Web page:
Cyber-liability is a rapidly-emerging number three. It’s still changing, and every policy is different, so you really need a professional who can go through the different coverages and tell you what it is you’re buying. Cyber-hackers are becoming ever more prevalent in today’s society. We really need to protect ourselves.
Is there anything you recommend as businesses grow?
As your business grows and you add staff, you definitely need to consider workers’ compensation and unemployment insurance. There’s also another insurance product you might want to consider called employment practices liability which is coverage for any type of human resources-related situation, including wrongful termination, discrimination, failure to promote, all those things that happen behind closed doors in the HR department. That’s something I would strongly recommend.
Unemployment insurance is typically handled with the state directly. Your accountant would be the person to help you with that, or your payroll service provider or someone like that.
Disability is for non-work-related injuries or illnesses, while workers’ compensation is for injuries that occur on the job. It’s going to cover all of your medical expenses and lost wages. It’s the first line of defense for an injured employee: if your employee is injured and you don’t carry workers’ compensation coverage, you can have fines and penalties assessed against you or your company by the state. As for subcontractors, if you have somebody who you truly feel is an independent contractor but they come to your office four days a week and they’ve only been working for you for the last six months, even if at the end of the year they’re getting paid as a 1099 employee, the workers’ compensation board will say that they were an employee if they were injured in the course of their work for you. There is also the availability of an umbrella policy which is extra liability coverage. You could also get it for additional auto liability if you have any vehicles owned by your business.
What should we be considering when it comes to directors’ and officers’ insurance?
For people on the board of a non-profit, or who are sitting on the board of a company they’re working with, there are some pretty specific and tailored insurance products available. I’ll give a shout-out to the Personal Lines World. There are a great number of insurance carriers that do have an endorsement available on the homeowner’s product, where you can get coverage for your board service. You’re covering your fiduciary and legal duties to the company. If you sit on a board, make sure the company has Directors’ and Officers’, and don’t be afraid to ask for it. Share what they have with your insurance professional. They can give you guidance to make sure it’s appropriate and that your service on that board is covered.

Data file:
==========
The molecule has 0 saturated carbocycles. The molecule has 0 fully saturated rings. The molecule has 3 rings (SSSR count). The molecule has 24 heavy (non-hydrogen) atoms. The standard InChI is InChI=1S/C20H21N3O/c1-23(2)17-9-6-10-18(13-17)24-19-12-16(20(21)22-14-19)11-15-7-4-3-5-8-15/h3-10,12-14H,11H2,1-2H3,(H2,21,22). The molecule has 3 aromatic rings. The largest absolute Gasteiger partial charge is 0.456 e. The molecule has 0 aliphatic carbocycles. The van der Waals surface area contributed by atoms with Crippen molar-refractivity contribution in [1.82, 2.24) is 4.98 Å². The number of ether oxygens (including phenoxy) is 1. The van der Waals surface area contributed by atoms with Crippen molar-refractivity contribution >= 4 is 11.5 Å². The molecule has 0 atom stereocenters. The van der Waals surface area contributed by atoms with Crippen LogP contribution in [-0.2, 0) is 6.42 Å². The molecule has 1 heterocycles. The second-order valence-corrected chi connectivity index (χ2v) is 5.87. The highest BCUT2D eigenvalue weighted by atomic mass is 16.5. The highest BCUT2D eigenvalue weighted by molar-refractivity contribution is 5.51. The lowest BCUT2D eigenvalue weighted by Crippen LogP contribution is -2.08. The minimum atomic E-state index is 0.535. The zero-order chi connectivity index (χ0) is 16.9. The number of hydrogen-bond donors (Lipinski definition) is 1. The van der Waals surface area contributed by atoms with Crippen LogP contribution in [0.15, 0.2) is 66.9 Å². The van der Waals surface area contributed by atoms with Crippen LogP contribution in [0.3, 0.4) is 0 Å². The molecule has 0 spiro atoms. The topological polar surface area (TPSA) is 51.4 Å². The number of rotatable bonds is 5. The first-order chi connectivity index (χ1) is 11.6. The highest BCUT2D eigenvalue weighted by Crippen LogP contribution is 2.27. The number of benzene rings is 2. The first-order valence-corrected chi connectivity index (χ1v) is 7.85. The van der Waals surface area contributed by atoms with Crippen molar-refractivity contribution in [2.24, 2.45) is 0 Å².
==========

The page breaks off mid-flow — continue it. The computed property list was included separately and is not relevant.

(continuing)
Some independent professionals have insurance, but find clients require a higher liability coverage based on bigger vendors they’ve work with in the past. What do you recommend in that situation?
Be proactive and address the situation before you sign the contract. Share the insurance requirements with your broker and say, “This is the contract I’m looking to sign.” On many occasions all they have to do is ask. Sometimes the clients recognize that their contract is off-the-shelf and not geared towards a single, independent professional. I’ve seen clients take a different approach where they get the quote from me on the cost to meet the requirement and then go back to the client and say, “This is how much it’s going to cost me. Can we split the cost, can we reduce the limit, or talk about splitting the cost of it?”
What’s the best way for someone to find an insurance agent?
Go onto Bing. Go onto Google. If you’re looking for an independent broker agent who can access multiple carriers, then enter “Independent insurance professional”, “Independent insurance agent”, “Independent insurance broker”, “Agent”, or “broker.” Those terms are fairly synonymous. The credentials are the same. People don’t need to limit their search to their particular geographic area because, with today’s technology, as long as the individual that you’re working with is licensed in the state where you operate, you can do business around the world these days.
Find somebody you’re comfortable with and that you trust and have a conversation. Interview more than one person. Tell them right from the outset what you’re looking for and what your expectations are. Tell them about your business and where you expect it to be. Ask for their opinion: what kind of coverage do they think you need? Where do they think your exposure is? When you find somebody you like, work with that one broker. Try not to have three or four people working on your program at the same time because a lot of times the insurance companies like working with one broker.
How can folks find you and your firm online?
I’m online at owensgroup.com. We’re an independent insurance agency located in Englewood Cliffs, New Jersey. We also have offices in Manhattan. My bio is on the “Our Team” page under “Dorene Stockman.” If I’m not the right fit for your business, I’ll be honest with you and I will tell you that. My e-mail is email@example.com.